Friday, October 31, 2014

Guilty of garish colour?

I was teaching a class here, in my studio, on Halloween a few years ago. I donned a special hat to greet my students. J I remember that the pumpkin was surprisingly heavy – hurry up and take the picture. LOL 

The Challenges of Colourful Art

This week I am responding to a question from a reader that is struggling with super colourful subject matter (she wishes to remain anonymous). 

Specifically, she has been working on some landscape sketches and drawings this fall and she is feeling a bit overwhelmed by the foliage colours. She thinks her efforts are garish.

Her question was if I had any advice on how she could approach fall foliage.

This is a great question and it doesn't just apply to fall foliage. Colourful subject matter, whether depicting a busy market of vendors selling astonishing fabrics, rugs and colourful jewelry or perhaps a garden scene filled with brightly coloured flowers offers up some unique challenges.

Here are my suggestions for embracing colourful challenges:

1)    Simply embrace the colour, in all of its boldness and brightness. Just go ahead and depict it. Turn off the voice in your head that judges the work as garish. Sit with the piece for a while. Before making any changes, see if the colours might start to grow on you.

2)    If you think that all of the bright colour is creating a chaotic mess, make sure you have established a focal point. Give the viewer’s eyes a place to enter the picture and compose it in such a way that there is a path to visually travel around the scene. For example, if creating a landscape, chose a particular tree or small grove of colourful trees as your focal point. Place your brightest colours here. Subdue other areas as needed or soften the edges of adjacent trees.

3)    You can adjust the intensity of the piece by deliberately toning down the bright areas. Try dulling down some of the super bright areas that are not your focal point. Fortunately it is always easier to dull down a bright area rather than brighten up something you have already made dull, so work bright first.

4)    You can make the areas that are in strong light the brightest and dull down the areas in shadow. When viewing a scene, it is harder for our eyes to see bright colour in shaded areas so simply reflect this fact in your art.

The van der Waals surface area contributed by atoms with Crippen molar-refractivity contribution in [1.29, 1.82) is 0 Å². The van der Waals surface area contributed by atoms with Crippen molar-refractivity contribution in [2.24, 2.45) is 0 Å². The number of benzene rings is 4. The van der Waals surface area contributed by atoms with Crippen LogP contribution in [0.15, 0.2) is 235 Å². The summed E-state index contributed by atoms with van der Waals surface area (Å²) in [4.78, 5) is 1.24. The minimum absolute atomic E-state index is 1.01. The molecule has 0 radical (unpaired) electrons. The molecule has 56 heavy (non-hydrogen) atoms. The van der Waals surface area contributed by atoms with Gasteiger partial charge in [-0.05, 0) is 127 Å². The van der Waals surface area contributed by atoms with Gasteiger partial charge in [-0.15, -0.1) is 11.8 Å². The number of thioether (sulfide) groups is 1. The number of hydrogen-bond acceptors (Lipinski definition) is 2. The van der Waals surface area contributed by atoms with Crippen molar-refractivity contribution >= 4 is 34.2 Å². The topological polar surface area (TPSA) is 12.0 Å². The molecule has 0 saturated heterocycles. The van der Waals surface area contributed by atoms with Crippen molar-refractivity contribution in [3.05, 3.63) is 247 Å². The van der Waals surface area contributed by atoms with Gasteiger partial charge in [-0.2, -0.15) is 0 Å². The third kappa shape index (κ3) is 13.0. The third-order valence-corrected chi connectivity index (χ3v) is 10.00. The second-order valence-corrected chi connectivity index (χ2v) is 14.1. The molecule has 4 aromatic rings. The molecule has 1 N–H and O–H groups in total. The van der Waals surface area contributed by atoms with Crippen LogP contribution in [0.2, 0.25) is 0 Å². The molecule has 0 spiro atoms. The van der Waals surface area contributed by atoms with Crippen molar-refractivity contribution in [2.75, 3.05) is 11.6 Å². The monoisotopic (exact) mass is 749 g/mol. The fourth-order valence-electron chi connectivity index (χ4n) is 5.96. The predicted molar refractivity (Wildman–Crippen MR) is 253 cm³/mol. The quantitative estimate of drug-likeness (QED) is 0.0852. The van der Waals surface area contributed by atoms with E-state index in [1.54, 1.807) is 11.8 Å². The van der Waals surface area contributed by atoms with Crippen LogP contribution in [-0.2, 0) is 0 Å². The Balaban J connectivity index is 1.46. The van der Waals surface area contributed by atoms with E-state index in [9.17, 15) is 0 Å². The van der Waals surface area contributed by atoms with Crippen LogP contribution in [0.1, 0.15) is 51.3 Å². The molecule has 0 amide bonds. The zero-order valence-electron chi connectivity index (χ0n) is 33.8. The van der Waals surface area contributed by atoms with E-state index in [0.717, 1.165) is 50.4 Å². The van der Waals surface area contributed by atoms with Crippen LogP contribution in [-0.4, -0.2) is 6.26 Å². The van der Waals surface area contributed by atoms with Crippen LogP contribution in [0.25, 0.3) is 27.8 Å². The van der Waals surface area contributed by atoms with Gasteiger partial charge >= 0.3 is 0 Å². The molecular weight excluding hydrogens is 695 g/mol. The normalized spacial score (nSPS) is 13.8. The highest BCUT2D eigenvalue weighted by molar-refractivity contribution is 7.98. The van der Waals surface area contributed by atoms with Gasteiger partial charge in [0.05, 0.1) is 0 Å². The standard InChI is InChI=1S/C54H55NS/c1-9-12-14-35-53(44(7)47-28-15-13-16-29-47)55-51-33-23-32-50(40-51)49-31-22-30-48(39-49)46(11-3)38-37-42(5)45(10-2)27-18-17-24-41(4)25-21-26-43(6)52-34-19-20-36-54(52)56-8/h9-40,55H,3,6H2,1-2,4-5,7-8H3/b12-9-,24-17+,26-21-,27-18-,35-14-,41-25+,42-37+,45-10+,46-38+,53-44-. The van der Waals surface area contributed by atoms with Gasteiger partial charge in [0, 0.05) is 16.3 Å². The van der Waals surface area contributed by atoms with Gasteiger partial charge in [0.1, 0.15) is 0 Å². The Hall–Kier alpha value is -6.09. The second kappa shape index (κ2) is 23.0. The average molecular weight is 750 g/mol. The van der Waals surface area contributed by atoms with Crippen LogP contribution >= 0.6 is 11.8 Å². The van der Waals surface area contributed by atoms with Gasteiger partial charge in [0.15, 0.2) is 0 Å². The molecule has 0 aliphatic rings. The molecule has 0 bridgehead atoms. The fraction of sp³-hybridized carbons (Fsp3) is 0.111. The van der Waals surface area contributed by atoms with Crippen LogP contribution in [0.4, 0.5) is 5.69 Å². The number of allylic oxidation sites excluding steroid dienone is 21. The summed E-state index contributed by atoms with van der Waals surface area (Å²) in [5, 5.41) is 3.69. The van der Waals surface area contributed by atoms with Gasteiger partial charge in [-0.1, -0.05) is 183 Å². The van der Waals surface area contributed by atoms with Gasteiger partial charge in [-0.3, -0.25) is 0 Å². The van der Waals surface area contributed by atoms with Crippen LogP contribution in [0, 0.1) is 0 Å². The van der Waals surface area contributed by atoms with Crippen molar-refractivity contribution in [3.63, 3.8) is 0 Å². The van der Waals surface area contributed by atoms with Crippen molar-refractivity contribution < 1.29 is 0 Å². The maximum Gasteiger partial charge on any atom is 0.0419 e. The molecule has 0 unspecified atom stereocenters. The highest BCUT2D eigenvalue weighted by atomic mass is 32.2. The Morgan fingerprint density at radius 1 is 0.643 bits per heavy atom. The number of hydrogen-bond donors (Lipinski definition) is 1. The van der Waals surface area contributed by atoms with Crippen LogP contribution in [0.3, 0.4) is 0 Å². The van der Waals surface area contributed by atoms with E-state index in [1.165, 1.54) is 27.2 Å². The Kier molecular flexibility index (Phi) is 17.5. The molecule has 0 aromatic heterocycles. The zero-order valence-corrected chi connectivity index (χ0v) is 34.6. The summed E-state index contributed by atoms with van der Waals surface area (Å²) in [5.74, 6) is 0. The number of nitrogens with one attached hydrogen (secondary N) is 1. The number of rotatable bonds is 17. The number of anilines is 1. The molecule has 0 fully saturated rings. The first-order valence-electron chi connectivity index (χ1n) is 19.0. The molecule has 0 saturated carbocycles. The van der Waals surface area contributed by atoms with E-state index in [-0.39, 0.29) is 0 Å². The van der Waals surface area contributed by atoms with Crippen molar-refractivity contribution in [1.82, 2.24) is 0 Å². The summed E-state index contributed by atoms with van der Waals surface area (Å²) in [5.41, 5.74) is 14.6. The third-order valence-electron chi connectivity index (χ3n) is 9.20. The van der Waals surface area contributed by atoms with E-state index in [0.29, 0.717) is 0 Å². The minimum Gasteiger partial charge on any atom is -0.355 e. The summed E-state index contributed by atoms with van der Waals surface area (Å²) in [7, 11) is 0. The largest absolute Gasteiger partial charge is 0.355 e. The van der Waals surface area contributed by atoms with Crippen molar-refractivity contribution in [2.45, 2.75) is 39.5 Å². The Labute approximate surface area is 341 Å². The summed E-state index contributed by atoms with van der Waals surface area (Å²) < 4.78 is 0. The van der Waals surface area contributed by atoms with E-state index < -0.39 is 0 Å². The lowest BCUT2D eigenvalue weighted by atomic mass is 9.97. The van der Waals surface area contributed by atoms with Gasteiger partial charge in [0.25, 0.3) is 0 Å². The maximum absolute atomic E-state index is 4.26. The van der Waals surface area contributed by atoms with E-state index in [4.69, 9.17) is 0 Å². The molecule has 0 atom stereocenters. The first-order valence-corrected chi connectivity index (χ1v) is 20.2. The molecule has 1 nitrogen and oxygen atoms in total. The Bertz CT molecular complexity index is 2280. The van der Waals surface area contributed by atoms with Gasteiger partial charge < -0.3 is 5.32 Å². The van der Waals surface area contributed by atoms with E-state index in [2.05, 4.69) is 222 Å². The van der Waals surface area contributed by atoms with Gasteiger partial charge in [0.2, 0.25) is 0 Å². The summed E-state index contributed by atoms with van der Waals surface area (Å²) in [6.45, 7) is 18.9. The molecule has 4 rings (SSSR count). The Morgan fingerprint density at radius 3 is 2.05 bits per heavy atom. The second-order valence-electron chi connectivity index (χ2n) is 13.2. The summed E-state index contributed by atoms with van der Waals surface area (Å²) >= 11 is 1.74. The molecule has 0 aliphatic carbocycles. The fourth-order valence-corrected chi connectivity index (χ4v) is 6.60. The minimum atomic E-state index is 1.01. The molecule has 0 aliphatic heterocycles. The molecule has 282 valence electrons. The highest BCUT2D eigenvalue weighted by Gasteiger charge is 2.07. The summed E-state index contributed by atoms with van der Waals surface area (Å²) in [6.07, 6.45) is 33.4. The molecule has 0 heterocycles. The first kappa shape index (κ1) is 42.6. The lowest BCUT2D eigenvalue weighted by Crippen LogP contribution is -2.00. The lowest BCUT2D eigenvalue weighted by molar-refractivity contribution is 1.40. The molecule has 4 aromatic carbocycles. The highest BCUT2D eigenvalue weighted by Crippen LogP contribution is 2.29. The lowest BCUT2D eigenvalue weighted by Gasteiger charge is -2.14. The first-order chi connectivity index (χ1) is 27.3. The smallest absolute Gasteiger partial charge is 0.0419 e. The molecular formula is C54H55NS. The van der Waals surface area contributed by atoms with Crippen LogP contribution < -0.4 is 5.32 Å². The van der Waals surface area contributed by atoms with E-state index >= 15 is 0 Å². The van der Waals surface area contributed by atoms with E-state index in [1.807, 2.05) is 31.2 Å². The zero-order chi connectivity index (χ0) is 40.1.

5)    Limit your palette. If you are feeling compelled to throw in every colour in your pencil box, rethink this. A great way to get control of your colour is to limit yourself to fewer pencils or pastel sticks, etc. You will create with better colour harmony and the piece will have a more natural flow.

6)    You do not have to depict everything you see. Edit out some of the colour variations (there are an awful lot of them in fall foliage). Try limiting the colours you create and not just the pencils you use.

7)    Have a look at how other artists handle brightly coloured scenes. You may be surprised at what you see. Many contemporary artists work very bright and bold, unapologetically so. Years ago their work would have seemed unskilled and ugly. Today our minds are more used to busy images.

Below is a picture of one of my favourite paintings, Tangled Garden by J.E.H. MacDonald completed in 1916, (if you are ever in Ottawa, the original is hanging in our National Gallery. I urge you to go see it, as well as all other works by the Group of Seven).

At first glance it can seem a busy, chaotic garden mess but look at it long enough and it becomes a visual feast.

This is an example of a painting that can be immediately overwhelming, creating a desire to look elsewhere. But, if you really examine the image you can start to make sense of it all.

Obviously there is a lot going on with regards to all of the blossoms and plants but you can see that MacDonald has controlled his use of colour carefully. There is an amazing amount of colour harmony going on here.

Try and imagine the impact of Tangled Garden if you could see it full size –  47.8 inches x 60 inches (121.4 cm x 152.4 cm).

(with regards to copyright, this image is now in the public domain)

Bottom line, don’t be afraid of colour. Explore. Experiment.

As long as you are drawing or painting, it is all good! :-)

This was a great question and I hope my ideas are helpful.

If you have something that you would like my ‘two cents’ on, just send me an email.

Anyone else out there love the spooky art of illustration legend Arthur Rackham?!!! I have a book on his life and this week I have been delighting in revisiting his brilliant work. Such a master of drawing and such gorgeous use of line!  His work is definitely appropriate for Halloween.

Rackham, Fairy Ring, public domain

You are going to have to look closely in order to see the faces and fairies. I suggest you look for examples of his work on the internet or look for work he illustrated at your local library. I am a huge fan of Rackham trees! :-)

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